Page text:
I deactivated my Instagram account. What now?
If it sounds like a big deal, it’s because it is. For someone passionate about photography, deciding to break with one of the most popular social networks might seem counter-productive.
By not being on Instagram, I miss out on great pictures, knowing what my online friends are up to, and lovely and funny conversations. The harsh reality is that when someone leaves a tool that almost everyone uses, it can be trickier to keep in touch. Sometimes it might even become impossible because the thing you had in common doesn’t connect you anymore.
I’ve been feeling miserable on Instagram for a while. It felt like everything I had to do to stay relevant and get my content in front of people was a job in itself. And not a fulfilling one either.
This happens when people’s attention and time are the product for an app like Instagram. Once the advertisers are happy, everyone’s happy. Except for a lot of people trying to cope with the effects of comparison and feelings of not being enough.
Instagram’s new terms and conditions gave me the push I needed. Nothing is new or surprising there, considering its parent company is Facebook. Yet, they made me question what I want to do with my time and energy.
Rules of engagement
A week in, I feel lighter and unburdened by the thought of what to post next, at what time, and what hashtags to use. The set of ever-changing “rules” to follow to make sure that posts get engagement, are plainly obscure, now that I see them from the outside. A mere pretext to keep people browsing.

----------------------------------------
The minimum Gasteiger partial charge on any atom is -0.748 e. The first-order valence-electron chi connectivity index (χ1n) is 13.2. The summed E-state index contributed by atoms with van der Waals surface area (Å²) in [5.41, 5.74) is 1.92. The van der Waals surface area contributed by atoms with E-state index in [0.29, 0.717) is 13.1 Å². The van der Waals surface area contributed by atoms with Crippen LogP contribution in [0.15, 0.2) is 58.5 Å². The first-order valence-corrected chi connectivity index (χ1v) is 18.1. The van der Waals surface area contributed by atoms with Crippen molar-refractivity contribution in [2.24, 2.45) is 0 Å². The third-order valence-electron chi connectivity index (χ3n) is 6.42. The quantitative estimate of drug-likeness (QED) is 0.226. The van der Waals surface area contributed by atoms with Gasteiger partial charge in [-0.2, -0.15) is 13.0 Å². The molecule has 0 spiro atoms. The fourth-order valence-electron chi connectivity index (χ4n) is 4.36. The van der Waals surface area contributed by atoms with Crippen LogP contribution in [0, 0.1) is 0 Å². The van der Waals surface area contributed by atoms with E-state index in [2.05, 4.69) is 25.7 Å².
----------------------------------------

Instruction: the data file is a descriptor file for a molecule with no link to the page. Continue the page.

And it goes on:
Even if this blog never received much traffic from Instagram — except for the article about Ravelry’s redesign — fewer people are going to see this post.
I miss the people and feeling part of something, even if sometimes it was about venting our frustrations with Instagram itself. It shows how the app’s design is successful: it triggers emotions, whether good or bad, and it keeps people there because that’s what creates a community.
Without even wanting it, I started the new year by cleaning up my digital life. I deleted my Facebook, WhatsApp, Pinterest and Goodreads accounts. Finally, I deactivated the Instagram one. Last summer I left Twitter. It’s possible to spend too much time on LinkedIn, but that account stays.
What I could never be able to delete is my Flickr, even when I didn’t use it for long periods. The reasons are both emotional and practical: I have many pictures and memories organised in albums. When I browse them, I can see the progress made in photography and where I was in my life.
While Instagram main interest switched to creators, brands and what they sell, Flickr never changed its focus on photography. I re-started from there, without feeling the urge to post something.
- This is Your Brain on Instagram: Effects of Social Media on the Brain (on Now)
- Instagram is supposed to be friendly. So why is it making people so miserable? (on The Guardian)
- Flickr, About
- Flickr Blog
@The Book Family RogersonWho knows what will be: big tech might need to adapt to stricter rules, and social networks might change as a consequence. So far, though, I’m not missing any of them. Such was the prominence of social media in my life, that I feel so much lighter now. I also stopped checking the news multiple times a day, and I completely avoid live news feeds. The background noise is gone. It is freeing indeed x
@VanessaHi Vanessa, it's nice to see you here! Whatever you decide, I can assure you that there definitively are ways of keeping in touch, it's just a matter of finding the right ones. I believe with social media we got used to keep in touch using tools that seem irreplaceable, but there are alternatives. x